Construction News

Mon June 01 2020

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Wooing China could jeopardise UK engineering, warns ACE

25 Sep 15 Chancellor George Osborne’s invitation to Chinese firms to get involved with bidding for HS2 contracts has prompted concern in certain quarters of the UK construction industry.

The chancellor of the exchequer chose to launch the publication of the pre-qualification questionnaire (PQQ) for the new London-Birmingham high speed rail line during an official visit to China this week. [See previous report here.]

He also announced a new ‘HS2 partnering day’ between British and Chinese firms to explore joining up on bids for contracts.

However, international joint ventures have already been formed to bid for contracts and in some cases have been working for more than a year on their preparations. As far as the £11.8bn main works packages now being put out are concerned, it seems late in the day for Chinese contractors to start getting on board, unless they plan wholesale acquisition of West European contractors.

With this in mind, the chancellor’s invitation to Chinese construction companies is being seen by UK contractors as merely a political manoeuvre since what he really wants is Chinese money rather than Chinese engineering, even though the Chinese have acquired significant expertise in designing and building high speed railways in recent years.

Association for Consultancy & Engineering chief executive Nelson Ogunshakin said that while it was good news that HS2 was moving forward, the push for Chinese money should not be allowed to compromise the best interests of the UK construction industry. “We would emphasise to the Chancellor the strategically significant nature of this project and, in his rush to secure foreign investment, he risks undermining the ability of UK firms to benefit from the work,” Dr Ogunshakin said.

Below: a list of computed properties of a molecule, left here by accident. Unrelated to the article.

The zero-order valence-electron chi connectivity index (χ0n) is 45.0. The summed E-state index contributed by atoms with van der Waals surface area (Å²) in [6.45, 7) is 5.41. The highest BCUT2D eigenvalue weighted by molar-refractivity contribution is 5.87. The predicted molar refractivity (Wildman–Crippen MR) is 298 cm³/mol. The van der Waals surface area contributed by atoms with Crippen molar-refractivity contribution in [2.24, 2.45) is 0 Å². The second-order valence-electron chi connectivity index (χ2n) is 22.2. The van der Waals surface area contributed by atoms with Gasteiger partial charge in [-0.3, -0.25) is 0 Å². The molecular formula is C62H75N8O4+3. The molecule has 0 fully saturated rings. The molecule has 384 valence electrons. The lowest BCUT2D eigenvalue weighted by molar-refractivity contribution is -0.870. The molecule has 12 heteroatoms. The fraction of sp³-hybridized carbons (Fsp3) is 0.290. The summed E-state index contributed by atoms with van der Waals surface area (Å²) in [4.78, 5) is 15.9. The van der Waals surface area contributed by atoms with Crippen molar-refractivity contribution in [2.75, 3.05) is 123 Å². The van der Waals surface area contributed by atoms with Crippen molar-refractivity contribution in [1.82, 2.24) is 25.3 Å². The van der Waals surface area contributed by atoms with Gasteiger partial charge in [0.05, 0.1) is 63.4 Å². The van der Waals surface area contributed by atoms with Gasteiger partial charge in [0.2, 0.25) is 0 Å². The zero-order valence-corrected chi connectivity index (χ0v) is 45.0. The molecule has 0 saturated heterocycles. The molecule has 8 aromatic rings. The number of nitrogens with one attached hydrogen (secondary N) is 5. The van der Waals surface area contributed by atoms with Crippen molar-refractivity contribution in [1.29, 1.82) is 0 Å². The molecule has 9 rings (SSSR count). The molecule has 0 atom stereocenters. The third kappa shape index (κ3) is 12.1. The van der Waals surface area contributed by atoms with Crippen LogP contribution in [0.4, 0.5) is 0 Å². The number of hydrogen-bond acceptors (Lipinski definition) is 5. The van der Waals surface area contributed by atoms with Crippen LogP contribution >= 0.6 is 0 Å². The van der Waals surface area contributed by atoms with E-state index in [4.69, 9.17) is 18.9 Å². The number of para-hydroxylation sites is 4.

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“We must ensure that UK engineering companies do not miss out on what would be an outstanding opportunity to develop the skills of its workforce, increase their expertise, and export what they have learnt to the global market. This will be more difficult to accomplish if a deal was struck to tie foreign investment to the delivery of the project.”

Dr Ogunshakin said: “ACE members have been instrumental in the development of this project to ensure its financial and environmental viability, and will hopefully continue have a fundamental role.”

Lawyer Jon Hart, infrastructure partner at Pinsent Masons, said there may even be legal obstacles to Chinese bidders. "As the UK government opens the bidding process for HS2 to Chinese contractors, EU procurement regulation requirements could be a barrier for the Chinese.  Chinese companies will need complete transparency and certainty when it comes to policy decisions around infrastructure, including the planning process and labour market regulations.”

He added: "If the UK government’s thinking is about encouraging finance from Chinese investors then it may be helpful to see more clarity and detail as to the timing and forming such an opportunity might take. However, if this is a reference to participation in the construction works, then clearly for Chinese contractors there will be a need to prepare and be ready to address the particular legal requirements of the tendering process.”

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